Longitudinal Assessment of Multiple Sclerosis with the Brain-Age Paradigm

James H. Cole PhD, Joel Raffel MD, Tim Friede PhD, Arman Eshaghi MD, PhD, Wallace J. Brownlee PhD, FRACP, Declan Chard MD, PhD, Nicola De Stefano MD, PhD, Christian Enzinger MD, Lukas Pirpamer MSc, Massimo Filippi MD, FEAN, Claudio Gasperini MD, Maria Assunta Rocca MD, Alex Rovira MD, Serena Ruggieri MD, Jaume Sastre-Garriga MD, PhD, Maria Laura Stromillo MD, PhD, Bernard M.J. Uitdehaag MD, PhD, Hugo Vrenken PhD, Frederik Barkhof MD PhD, Richard Nicholas MD, PhD*Olga Ciccarelli PhD, FRCP

*Corresponding author for this work

Research output: Contribution to journalArticleAcademicpeer-review


Objective: During the natural course of multiple sclerosis (MS), the brain is exposed to aging as well as disease effects. Brain aging can be modeled statistically; the so-called “brain-age” paradigm. Here, we evaluated whether brain-predicted age difference (brain-PAD) was sensitive to the presence of MS, clinical progression, and future outcomes. Methods: In a longitudinal, multicenter sample of 3,565 magnetic resonance imaging (MRI) scans, in 1,204 patients with MS and clinically isolated syndrome (CIS) and 150 healthy controls (mean follow-up time: patients 3.41 years, healthy controls 1.97 years), we measured “brain-predicted age” using T1-weighted MRI. We compared brain-PAD among patients with MS and patients with CIS and healthy controls, and between disease subtypes. Relationships between brain-PAD and Expanded Disability Status Scale (EDSS) were explored. Results: Patients with MS had markedly higher brain-PAD than healthy controls (mean brain-PAD +10.3 years; 95% confidence interval [CI] = 8.5–12.1] versus 4.3 years; 95% CI = 2.1 to 6.4; p < 0.001). The highest brain-PADs were in secondary-progressive MS (+13.3 years; 95% CI = 11.3–15.3). Brain-PAD at study entry predicted time-to-disability progression (hazard ratio 1.02; 95% CI = 1.01–1.03; p < 0.001); although normalized brain volume was a stronger predictor. Greater annualized brain-PAD increases were associated with greater annualized EDSS score (r = 0.26; p < 0.001). Interpretation: The brain-age paradigm is sensitive to MS-related atrophy and clinical progression. A higher brain-PAD at baseline was associated with more rapid disability progression and the rate of change in brain-PAD related to worsening disability. Potentially, “brain-age” could be used as a prognostic biomarker in early-stage MS, to track disease progression or stratify patients for clinical trial enrollment. ANN NEUROL 2020 ANN NEUROL 2020;88:93–105.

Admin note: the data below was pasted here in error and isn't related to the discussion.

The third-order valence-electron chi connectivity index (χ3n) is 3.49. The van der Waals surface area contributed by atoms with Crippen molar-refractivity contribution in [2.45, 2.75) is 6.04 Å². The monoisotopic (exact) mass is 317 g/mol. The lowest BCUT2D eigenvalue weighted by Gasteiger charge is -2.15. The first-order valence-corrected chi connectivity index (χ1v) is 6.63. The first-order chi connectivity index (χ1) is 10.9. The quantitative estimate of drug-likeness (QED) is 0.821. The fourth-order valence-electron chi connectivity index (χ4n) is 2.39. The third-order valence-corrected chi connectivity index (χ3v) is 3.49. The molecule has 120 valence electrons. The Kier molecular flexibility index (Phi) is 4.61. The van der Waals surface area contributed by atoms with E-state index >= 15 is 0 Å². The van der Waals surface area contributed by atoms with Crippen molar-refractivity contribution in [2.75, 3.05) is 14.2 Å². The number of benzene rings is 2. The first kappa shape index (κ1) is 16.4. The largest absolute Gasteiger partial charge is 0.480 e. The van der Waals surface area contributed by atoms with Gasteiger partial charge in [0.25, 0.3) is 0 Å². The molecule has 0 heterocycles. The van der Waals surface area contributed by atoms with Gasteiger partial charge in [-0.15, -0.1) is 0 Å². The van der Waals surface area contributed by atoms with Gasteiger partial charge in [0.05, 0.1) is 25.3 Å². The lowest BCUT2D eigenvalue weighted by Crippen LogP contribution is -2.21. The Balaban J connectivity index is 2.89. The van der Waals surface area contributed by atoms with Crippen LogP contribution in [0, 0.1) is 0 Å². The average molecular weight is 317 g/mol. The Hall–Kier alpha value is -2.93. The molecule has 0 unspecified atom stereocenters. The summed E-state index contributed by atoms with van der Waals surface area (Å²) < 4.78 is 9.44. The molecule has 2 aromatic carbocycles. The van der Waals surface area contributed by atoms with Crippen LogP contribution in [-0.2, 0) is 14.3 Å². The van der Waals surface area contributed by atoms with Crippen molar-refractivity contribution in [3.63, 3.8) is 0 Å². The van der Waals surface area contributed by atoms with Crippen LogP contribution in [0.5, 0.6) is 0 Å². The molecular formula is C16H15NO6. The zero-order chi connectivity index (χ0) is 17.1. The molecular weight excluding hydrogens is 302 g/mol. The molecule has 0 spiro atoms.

Original languageEnglish
Pages (from-to)93-105
Number of pages13
JournalAnnals of Neurology
Issue number1
Publication statusPublished - 1 Jul 2020

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